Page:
Mediterranean Diet May Lengthen Women’s Lives

We don’t keep it a secret that we’re not huge fans of diets. They are restrictive, often involving arbitrary rules and off-limit foods. They frequently call for strict calorie guidelines. They can make you feel guilty or like you failed for not being able to stick to them. And, you almost always regain the weight when you stop following them because you only lost the weight as you were following a very tight meal plan.

We’ve always liked the Mediterranean diet because it’s a way of eating instead of strict rules. It’s about switching your mindset from the American diet to something more in line with the people who live in the Mediterranean. They eat a lot of nuts, seeds, fruits, veggies and olive oil. Their protein is mainly fish, poultry, dairy and eggs. Alcohol, red meat, sweets and processed foods don’t play a significant role in their day-to-day lives.

By thinking of it as an approach rather than what you can and can’t eat, you enjoy great foods without feeling like you aren’t allowed something you want. You can have whatever you want; just be mindful of your food and pay attention to portion sizes and how they are balanced.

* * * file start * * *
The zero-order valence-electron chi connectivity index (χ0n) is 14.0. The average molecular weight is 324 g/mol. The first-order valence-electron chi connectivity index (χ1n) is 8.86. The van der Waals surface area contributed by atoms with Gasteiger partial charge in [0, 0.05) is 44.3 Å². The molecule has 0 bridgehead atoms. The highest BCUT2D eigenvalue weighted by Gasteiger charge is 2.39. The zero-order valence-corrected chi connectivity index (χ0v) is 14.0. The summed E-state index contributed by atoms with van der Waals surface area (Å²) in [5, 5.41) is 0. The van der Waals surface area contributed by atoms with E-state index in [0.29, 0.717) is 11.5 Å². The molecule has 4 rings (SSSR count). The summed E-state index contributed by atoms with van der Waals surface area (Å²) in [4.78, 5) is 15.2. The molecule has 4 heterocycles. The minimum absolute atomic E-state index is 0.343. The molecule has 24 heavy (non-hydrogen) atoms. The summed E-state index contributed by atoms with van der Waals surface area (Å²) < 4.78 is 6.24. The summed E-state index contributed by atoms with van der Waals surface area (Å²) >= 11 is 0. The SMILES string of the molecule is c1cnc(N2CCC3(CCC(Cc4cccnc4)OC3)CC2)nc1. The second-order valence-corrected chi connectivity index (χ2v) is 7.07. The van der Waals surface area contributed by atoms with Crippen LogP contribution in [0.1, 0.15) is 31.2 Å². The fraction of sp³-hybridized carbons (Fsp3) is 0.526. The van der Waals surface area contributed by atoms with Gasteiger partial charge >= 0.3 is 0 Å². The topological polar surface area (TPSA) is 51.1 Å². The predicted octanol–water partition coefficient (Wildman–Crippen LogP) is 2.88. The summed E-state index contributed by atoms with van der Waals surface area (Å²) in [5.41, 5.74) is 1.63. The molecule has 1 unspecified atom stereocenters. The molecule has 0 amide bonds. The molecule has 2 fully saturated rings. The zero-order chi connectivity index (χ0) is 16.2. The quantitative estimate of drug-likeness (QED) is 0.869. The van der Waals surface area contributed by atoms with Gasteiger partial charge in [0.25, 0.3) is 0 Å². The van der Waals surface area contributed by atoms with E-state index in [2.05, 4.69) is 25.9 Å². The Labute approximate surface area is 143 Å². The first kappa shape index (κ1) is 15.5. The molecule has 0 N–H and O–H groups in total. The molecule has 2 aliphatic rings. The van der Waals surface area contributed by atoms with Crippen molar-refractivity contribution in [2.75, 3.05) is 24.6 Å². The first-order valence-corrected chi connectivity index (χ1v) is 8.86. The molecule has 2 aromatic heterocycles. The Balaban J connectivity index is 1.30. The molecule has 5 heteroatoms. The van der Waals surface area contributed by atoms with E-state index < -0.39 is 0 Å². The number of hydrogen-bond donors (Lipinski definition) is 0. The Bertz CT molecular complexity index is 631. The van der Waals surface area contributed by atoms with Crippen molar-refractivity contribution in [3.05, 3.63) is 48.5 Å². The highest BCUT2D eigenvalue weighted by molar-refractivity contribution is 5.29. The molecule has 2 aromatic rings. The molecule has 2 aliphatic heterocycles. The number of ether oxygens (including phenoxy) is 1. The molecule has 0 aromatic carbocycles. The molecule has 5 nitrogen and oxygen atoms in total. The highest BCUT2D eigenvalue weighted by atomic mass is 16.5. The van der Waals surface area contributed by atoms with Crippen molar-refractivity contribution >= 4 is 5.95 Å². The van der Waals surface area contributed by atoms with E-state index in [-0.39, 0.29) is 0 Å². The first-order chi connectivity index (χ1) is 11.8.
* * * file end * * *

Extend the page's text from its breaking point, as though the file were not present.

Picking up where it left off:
A study that followed 25,000 women over 25 years found that those eating a Mediterranean diet were 23 percent less likely to die than those following other lifestyles. It might be because they consumed less alcohol, red meat, sugar and processed foods.

The study used women in the United States, not the Mediterranean. The women following the diet were 23 percent less likely to die from any cause, including cancer and heart problems — the leading causes of death. The women in the study were middle-aged or older and worked in the health sector. They were predominantly white.

The study had a weakness in that the diet information was self-reported. However, that was balanced by how massive the data pool was and the fact that it was gathered over 25 years.

For women who want to live longer, our study says watch your diet,” said cardiologist Samia Mora of Brigham and Women’s Hospital (BWH). “The good news is that following a Mediterranean dietary pattern could result in about one-quarter reduction in risk of death over more than 25 years with benefits for both cancer and cardiovascular mortality, the top causes of death in women and men in the U.S. and globally.”

They looked at biomarkers in the women and found that following the diet improved metabolic and inflammatory processes. They had improvements in blood pressure and insulin resistance.

Even modest changes in established risk factors for metabolic diseases – particularly those linked to small molecule metabolites, inflammation, triglyceride-rich lipoproteins, obesity, and insulin resistance – can yield substantial long-term benefits from following a Mediterranean diet,” said epidemiologist Shafqat Ahmad from BWH.

Banner image: Dana Tentis via Pexels

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